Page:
Strangely Warmed

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Happy Monday everyone, (see, it’s working already); and welcome to our weekly book club discussion. We’re getting to know John D. Beckett better--hearing more of his story. This week we are discussing chapters 4-7 of his book Loving Monday: Succeeding in Business without Selling Your Soul.

In these chapters we learn about a series of trials Beckett faced early on as CEO of R.W. Beckett Corporation.

First, a devastating fire rages through his factory. Amazingly--though the damage is considerable--key machinery and necessary records are left intact. The company is able to fill every customer order on time. Then, a potentially fatal accident involving his one-year-old daughter ends up harmless. And finally, as his company grows, Beckett is faced with the possibility that his company will unionize. By using Biblical principles he is able to avert this and strengthen his bond with his employees.

Many people would give up at this point. But not Beckett. He sees a bigger challenge.

To me, keeping the business going became more than economic necessity. It was a cause. I didn’t realize it at first, but Dad’s death, then the fire, convinced me this business had to continue. For whatever reason, and whatever the company’s destiny, I had been set at the helm. As painful as these experiences had been, they were producing an understanding of larger truths--truths which would be essential in achieving that destiny.

Beckett’s faith was being refined. His dependence on God deepened.

Though Beckett’s faith is steadily growing through all of these experiences, he recognizes that there is a “wide gulf” between this new faith and how he lives it out at work. He sees the two as unrelated. His wife and her family become his role models for how to reconcile these two worlds.

Wendy’s dad was an Anglican minister…Her mother was an active church leader. But it wasn’t their credentials that made the impact. It was the natural way their spiritual views were integrated into the rest of their lives. They seemed to joyfully live and breathe their faith.

Yet, he continues to struggle with questions.

This faith business defies logic, and I’m not about to put my brain on a shelf. I need to understand more… I don’t want to become one of those, I concluded, recoiling from my image of the stereotypical fundamentalist Christian--blindly accepting, dogmatic, unimaginative and just plain not much fun.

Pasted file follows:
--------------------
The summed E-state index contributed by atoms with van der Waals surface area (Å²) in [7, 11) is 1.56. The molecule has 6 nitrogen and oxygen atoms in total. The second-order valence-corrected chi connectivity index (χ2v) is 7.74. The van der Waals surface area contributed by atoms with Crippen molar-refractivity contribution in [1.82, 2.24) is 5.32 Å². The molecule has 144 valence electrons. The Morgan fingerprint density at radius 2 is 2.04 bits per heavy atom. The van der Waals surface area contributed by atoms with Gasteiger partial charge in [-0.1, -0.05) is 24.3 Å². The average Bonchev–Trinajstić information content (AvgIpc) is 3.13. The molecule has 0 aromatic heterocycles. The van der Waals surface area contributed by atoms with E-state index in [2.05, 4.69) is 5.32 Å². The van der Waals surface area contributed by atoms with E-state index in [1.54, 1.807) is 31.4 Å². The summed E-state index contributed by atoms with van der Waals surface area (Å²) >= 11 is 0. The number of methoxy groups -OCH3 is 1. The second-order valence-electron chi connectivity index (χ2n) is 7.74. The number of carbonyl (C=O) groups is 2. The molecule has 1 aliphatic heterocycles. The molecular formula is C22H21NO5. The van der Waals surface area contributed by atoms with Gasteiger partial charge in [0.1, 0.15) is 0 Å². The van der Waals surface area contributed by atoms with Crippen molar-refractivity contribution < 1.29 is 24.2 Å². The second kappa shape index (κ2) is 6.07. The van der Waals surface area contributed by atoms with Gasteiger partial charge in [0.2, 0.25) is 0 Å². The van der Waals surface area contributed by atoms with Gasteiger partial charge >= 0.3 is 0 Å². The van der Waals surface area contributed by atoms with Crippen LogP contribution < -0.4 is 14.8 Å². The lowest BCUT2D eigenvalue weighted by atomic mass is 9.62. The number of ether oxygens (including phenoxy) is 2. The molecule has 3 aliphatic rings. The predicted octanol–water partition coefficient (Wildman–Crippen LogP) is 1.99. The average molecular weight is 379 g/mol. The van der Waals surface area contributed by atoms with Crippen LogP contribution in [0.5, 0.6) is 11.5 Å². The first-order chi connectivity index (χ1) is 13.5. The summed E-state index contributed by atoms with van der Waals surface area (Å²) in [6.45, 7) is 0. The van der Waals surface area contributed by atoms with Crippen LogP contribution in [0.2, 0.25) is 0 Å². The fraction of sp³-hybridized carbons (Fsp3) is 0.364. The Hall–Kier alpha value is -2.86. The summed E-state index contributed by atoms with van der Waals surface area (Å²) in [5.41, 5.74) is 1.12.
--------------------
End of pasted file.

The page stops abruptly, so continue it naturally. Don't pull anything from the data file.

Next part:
Ouch! If this is what someone who calls himself a Christian thinks of Christians, then no wonder we have a PR problem.

Have you ever met someone who feels this way about Christians? I know I have. And no amount of arguing or debate could change their mind.

But you know what did?


Beckett finds this out in his faith journey too.

For myself, there came a time in my late twenties when God, in his grace, broke through the doubts I’d had for so many years. It really wasn’t my doing, other than a willingness to make room for him. Nor was it based on my getting my act together--getting all scrubbed up so I could be somehow “good enough” to be acceptable. Rather, God himself took the initiative--almost as if he were extending his hand in love to me…finally, I accepted his initiative, laying down my fears and reservations. Where I had resisted before, I was now more open to a relationship with him.

John Wesley called this feeling of surrender “strangely warmed”. Beckett identifies with this description, recognizing it comes not from him, but from God.

…I realized I was no longer a casual acquaintance, living in a distant country. In a wonderful way I had become one of his--as though I had become a member of his household, part of a new family…it was like a struggle that had finally ended.

Finally, Beckett realizes that his two worlds must be joined to create one seamless life. Next week, will find out more about the specifics of how he integrates his faith and work worlds. Let’s read all of Part Two: The Big Picture for our next discussion. That will be chapters 8-11.

Questions to Ponder:

  1. Can you recall specific times when trials and difficulties either helped you to develop a dependence on God or caused you to fall into doubt and frustration? Describe one.
  2. Read James 1:2-8. What should be our attitude toward trials?
  3. Looking back over your life, describe a few experiences that revealed God’s invisible hand at work. Were you able to recognize his activity at the time?
  4. As God is calling you into a fuller relationship with himself, what types of “death” have you personally encountered?